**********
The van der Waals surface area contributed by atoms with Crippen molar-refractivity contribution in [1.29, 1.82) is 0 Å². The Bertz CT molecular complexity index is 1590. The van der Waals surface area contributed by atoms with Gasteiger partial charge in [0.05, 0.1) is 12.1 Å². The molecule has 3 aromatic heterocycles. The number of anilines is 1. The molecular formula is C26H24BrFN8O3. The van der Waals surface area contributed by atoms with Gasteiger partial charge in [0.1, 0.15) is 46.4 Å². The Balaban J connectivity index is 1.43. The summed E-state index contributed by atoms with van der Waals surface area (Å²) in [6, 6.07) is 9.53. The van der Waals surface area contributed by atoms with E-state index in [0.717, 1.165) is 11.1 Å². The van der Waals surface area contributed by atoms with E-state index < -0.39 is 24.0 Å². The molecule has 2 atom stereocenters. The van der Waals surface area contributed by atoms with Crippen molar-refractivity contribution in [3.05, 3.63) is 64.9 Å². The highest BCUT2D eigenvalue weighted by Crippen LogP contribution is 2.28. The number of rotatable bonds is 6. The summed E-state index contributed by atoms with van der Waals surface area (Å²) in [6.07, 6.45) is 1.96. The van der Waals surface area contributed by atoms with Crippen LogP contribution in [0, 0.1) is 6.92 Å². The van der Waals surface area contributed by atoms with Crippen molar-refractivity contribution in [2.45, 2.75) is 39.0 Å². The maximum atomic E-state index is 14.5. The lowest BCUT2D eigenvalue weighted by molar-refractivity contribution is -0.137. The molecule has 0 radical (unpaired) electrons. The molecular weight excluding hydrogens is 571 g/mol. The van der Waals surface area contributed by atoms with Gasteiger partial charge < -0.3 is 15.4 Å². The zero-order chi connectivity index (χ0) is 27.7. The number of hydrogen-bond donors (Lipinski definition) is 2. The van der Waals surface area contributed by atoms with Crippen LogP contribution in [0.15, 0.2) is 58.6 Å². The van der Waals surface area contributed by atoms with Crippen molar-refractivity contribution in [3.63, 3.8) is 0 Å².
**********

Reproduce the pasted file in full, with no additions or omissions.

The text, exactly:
The van der Waals surface area contributed by atoms with Crippen molar-refractivity contribution in [1.29, 1.82) is 0 Å². The Bertz CT molecular complexity index is 1590. The van der Waals surface area contributed by atoms with Gasteiger partial charge in [0.05, 0.1) is 12.1 Å². The molecule has 3 aromatic heterocycles. The number of anilines is 1. The molecular formula is C26H24BrFN8O3. The van der Waals surface area contributed by atoms with Gasteiger partial charge in [0.1, 0.15) is 46.4 Å². The Balaban J connectivity index is 1.43. The summed E-state index contributed by atoms with van der Waals surface area (Å²) in [6, 6.07) is 9.53. The van der Waals surface area contributed by atoms with E-state index in [0.717, 1.165) is 11.1 Å². The van der Waals surface area contributed by atoms with E-state index < -0.39 is 24.0 Å². The molecule has 2 atom stereocenters. The van der Waals surface area contributed by atoms with Crippen molar-refractivity contribution in [3.05, 3.63) is 64.9 Å². The highest BCUT2D eigenvalue weighted by Crippen LogP contribution is 2.28. The number of rotatable bonds is 6. The summed E-state index contributed by atoms with van der Waals surface area (Å²) in [6.07, 6.45) is 1.96. The van der Waals surface area contributed by atoms with Crippen LogP contribution in [0, 0.1) is 6.92 Å². The van der Waals surface area contributed by atoms with Crippen molar-refractivity contribution in [2.45, 2.75) is 39.0 Å². The maximum atomic E-state index is 14.5. The lowest BCUT2D eigenvalue weighted by molar-refractivity contribution is -0.137. The molecule has 0 radical (unpaired) electrons. The molecular weight excluding hydrogens is 571 g/mol. The van der Waals surface area contributed by atoms with Gasteiger partial charge < -0.3 is 15.4 Å². The zero-order chi connectivity index (χ0) is 27.7. The number of hydrogen-bond donors (Lipinski definition) is 2. The van der Waals surface area contributed by atoms with Crippen LogP contribution in [0.15, 0.2) is 58.6 Å². The van der Waals surface area contributed by atoms with Crippen molar-refractivity contribution in [3.63, 3.8) is 0 Å².